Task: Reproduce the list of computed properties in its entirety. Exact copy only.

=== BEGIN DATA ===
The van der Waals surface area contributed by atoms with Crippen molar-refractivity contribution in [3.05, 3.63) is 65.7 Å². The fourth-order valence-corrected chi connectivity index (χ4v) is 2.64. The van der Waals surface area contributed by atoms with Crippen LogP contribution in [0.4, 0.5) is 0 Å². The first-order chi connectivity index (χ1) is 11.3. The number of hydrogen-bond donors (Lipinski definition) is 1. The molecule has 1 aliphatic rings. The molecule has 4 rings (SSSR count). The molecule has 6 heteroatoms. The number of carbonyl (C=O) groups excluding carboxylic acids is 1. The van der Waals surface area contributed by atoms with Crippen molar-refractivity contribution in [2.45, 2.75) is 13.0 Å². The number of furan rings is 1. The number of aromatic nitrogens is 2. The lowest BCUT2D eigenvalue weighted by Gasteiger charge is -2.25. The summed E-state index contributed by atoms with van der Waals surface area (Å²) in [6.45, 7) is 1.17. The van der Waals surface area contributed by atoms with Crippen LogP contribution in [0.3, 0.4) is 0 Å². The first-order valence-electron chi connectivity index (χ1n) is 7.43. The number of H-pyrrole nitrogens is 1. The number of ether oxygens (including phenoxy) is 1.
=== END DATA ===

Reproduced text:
The van der Waals surface area contributed by atoms with Crippen molar-refractivity contribution in [3.05, 3.63) is 65.7 Å². The fourth-order valence-corrected chi connectivity index (χ4v) is 2.64. The van der Waals surface area contributed by atoms with Crippen LogP contribution in [0.4, 0.5) is 0 Å². The first-order chi connectivity index (χ1) is 11.3. The number of hydrogen-bond donors (Lipinski definition) is 1. The molecule has 1 aliphatic rings. The molecule has 4 rings (SSSR count). The molecule has 6 heteroatoms. The number of carbonyl (C=O) groups excluding carboxylic acids is 1. The van der Waals surface area contributed by atoms with Crippen molar-refractivity contribution in [2.45, 2.75) is 13.0 Å². The number of furan rings is 1. The number of aromatic nitrogens is 2. The lowest BCUT2D eigenvalue weighted by Gasteiger charge is -2.25. The summed E-state index contributed by atoms with van der Waals surface area (Å²) in [6.45, 7) is 1.17. The van der Waals surface area contributed by atoms with Crippen LogP contribution in [0.3, 0.4) is 0 Å². The first-order valence-electron chi connectivity index (χ1n) is 7.43. The number of H-pyrrole nitrogens is 1. The number of ether oxygens (including phenoxy) is 1.